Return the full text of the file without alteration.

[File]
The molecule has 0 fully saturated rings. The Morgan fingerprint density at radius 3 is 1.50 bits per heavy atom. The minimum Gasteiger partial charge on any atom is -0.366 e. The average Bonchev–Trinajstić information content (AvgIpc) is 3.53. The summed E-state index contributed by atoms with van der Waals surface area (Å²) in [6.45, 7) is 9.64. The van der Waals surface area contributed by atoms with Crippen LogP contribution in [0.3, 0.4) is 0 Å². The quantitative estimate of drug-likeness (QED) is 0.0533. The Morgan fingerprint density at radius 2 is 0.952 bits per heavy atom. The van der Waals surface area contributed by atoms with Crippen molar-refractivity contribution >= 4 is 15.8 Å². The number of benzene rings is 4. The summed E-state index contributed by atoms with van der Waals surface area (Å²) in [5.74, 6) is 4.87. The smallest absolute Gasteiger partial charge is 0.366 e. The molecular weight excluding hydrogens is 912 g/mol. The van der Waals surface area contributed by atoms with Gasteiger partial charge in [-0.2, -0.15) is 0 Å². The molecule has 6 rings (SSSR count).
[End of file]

The molecule has 0 fully saturated rings. The Morgan fingerprint density at radius 3 is 1.50 bits per heavy atom. The minimum Gasteiger partial charge on any atom is -0.366 e. The average Bonchev–Trinajstić information content (AvgIpc) is 3.53. The summed E-state index contributed by atoms with van der Waals surface area (Å²) in [6.45, 7) is 9.64. The van der Waals surface area contributed by atoms with Crippen LogP contribution in [0.3, 0.4) is 0 Å². The quantitative estimate of drug-likeness (QED) is 0.0533. The Morgan fingerprint density at radius 2 is 0.952 bits per heavy atom. The van der Waals surface area contributed by atoms with Crippen molar-refractivity contribution >= 4 is 15.8 Å². The number of benzene rings is 4. The summed E-state index contributed by atoms with van der Waals surface area (Å²) in [5.74, 6) is 4.87. The smallest absolute Gasteiger partial charge is 0.366 e. The molecular weight excluding hydrogens is 912 g/mol. The van der Waals surface area contributed by atoms with Gasteiger partial charge in [-0.2, -0.15) is 0 Å². The molecule has 6 rings (SSSR count).